Violin Sonata : Work information
- Work name
- Violin Sonata
- Work number
- K. 377
- 1781-01-01 02:00:00
- Nicholas Parker
- Tim Handley
- Recording date
- 1988-10-12 00:00:00
Wolfgang Amadeus Mozart
The works of Wolfgang Amadeus Mozart are generally held to mark the peak of Viennese Classicism. As a composer who excelled in every genre, he can be rightly regarded as one of the greatest composers in the history of Western music.
Born on 27 January 1756 in Salzburg, Austria, Wolfgang received his musical education from his father, Leopold and quickly showed aptitude, playing his sister's piano pieces at the age of four and composing from the age of five. Leopold, fully aware of the remarkable talents of Wolfgang and his sister, Nannerl, took the family around Europe, showcasing his children before Kings and Queens.
Having toured as a child prodigy for ten years and come into contact with all manner of musical styles and practices, including a meeting with J C Bach in London, Mozart began his adult musical career in Salzburg in 1773 in the employ of the Archbishop.
Although the greater part of his job was to compose church music, the young Mozart quickly became the chief composer of instrumental and vocal music in Salzburg and gradually became more dissatisfied with his position. Matters came to a head in 1781 when Mozart realised he could make a living as a freelance musician in Vienna. By the end of 1781, having obtained a release from his employment, he was established as the greatest keyboard player in the Austrian capital.
Mozart's finest works date from the ten years he spent in Vienna, the last years of his tragically short life. His reputation as a composer was immediately established with the opera Die Entführung aus dem Serail, and shortly after he married Constanze Weber. Their marriage appears to have a happy one, though both were financially naive.
The busiest years were between 1784 and 1788, in a period of financial security. Mozart gave numerous subscription concerts, for which he composed a dozen excellent piano concerti, in addition to private concerts for the local nobility. In 1784 Mozart also became a freemason at a lodge in Vienna and often composed music for meetings, most notably the Mauerische Trauermusik.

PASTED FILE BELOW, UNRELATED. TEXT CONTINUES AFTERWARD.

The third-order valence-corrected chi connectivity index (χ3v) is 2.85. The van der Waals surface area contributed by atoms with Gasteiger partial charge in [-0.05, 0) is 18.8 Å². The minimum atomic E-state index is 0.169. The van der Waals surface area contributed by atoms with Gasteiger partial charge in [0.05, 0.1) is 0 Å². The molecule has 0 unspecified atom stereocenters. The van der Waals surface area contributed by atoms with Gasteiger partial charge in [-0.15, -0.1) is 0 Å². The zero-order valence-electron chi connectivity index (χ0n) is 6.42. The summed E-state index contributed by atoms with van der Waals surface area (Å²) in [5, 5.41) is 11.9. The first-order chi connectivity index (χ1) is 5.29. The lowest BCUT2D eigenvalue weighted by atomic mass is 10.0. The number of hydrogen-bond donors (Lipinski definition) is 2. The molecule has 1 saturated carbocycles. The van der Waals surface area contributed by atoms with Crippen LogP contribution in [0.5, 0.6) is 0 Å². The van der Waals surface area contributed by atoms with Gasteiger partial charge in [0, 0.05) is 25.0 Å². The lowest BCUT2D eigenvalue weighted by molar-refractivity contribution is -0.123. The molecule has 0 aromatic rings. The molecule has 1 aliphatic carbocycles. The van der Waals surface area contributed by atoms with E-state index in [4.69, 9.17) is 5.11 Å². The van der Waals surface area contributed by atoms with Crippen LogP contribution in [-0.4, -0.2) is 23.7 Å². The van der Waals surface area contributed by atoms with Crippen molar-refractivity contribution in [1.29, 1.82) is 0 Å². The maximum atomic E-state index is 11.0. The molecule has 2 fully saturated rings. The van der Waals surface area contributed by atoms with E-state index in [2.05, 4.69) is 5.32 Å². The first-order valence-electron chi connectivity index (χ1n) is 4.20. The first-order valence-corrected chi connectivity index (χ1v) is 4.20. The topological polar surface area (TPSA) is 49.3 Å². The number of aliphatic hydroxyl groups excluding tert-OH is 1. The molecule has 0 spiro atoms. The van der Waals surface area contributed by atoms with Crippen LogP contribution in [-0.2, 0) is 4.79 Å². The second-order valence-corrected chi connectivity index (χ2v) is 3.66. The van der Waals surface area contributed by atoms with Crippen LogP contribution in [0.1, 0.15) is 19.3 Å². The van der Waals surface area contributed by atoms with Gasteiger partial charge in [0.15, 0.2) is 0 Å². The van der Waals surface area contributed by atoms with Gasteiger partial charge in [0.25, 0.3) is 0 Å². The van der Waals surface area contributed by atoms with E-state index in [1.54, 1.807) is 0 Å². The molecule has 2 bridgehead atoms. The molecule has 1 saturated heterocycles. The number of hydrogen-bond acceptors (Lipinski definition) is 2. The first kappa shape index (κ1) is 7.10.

Opera, however, was still Mozart's priority and he scored great successes in Vienna and Prague with Le nozze di Figaro and Don Giovanni. These were followed in the final two years of his life by three more operatic masterpieces: Così fan Tutte, La Clemenza di Tito and Die Zauberflöte.
After the death of Leopold in May 1787 and a temporary lull in creative activity, Mozart began to give fewer concerts. His finances suffered as a result and from mid-1788 he was often in debt, forced to rely on loans from friends. However, the Mozarts never had to do without servants or any other luxuries of their class.
Mozart's work was still attracting international interest and was widely published. He was working on a Requiem commission when he died on 5 December 1791 from rheumatic inflammatory fever, but there is no evidence that this was in any way a burden on him as is sometimes suggested. Nor is there any evidence that he was poisoned, by Salieri or anybody else. He was buried in a common grave, as was the usual custom at the time, on a calm, mild day (not the snowy, stormy day of legend).
Mozart's reputation continued to spread after his death with Breitkopf & Härtel releasing a 'collected edition' of Mozart's works as early as 1798. In 1862, Köchel released his thematic catalogue of Mozart's works (works in Mozart's catalogue are thus prefixed by the letter K) prompting Breitkopf to publish a 'complete edition' between 1877 and 1883. His popularity has, if anything, grown to new heights in recent times with the majority of his works occupying prominent places in the repertory.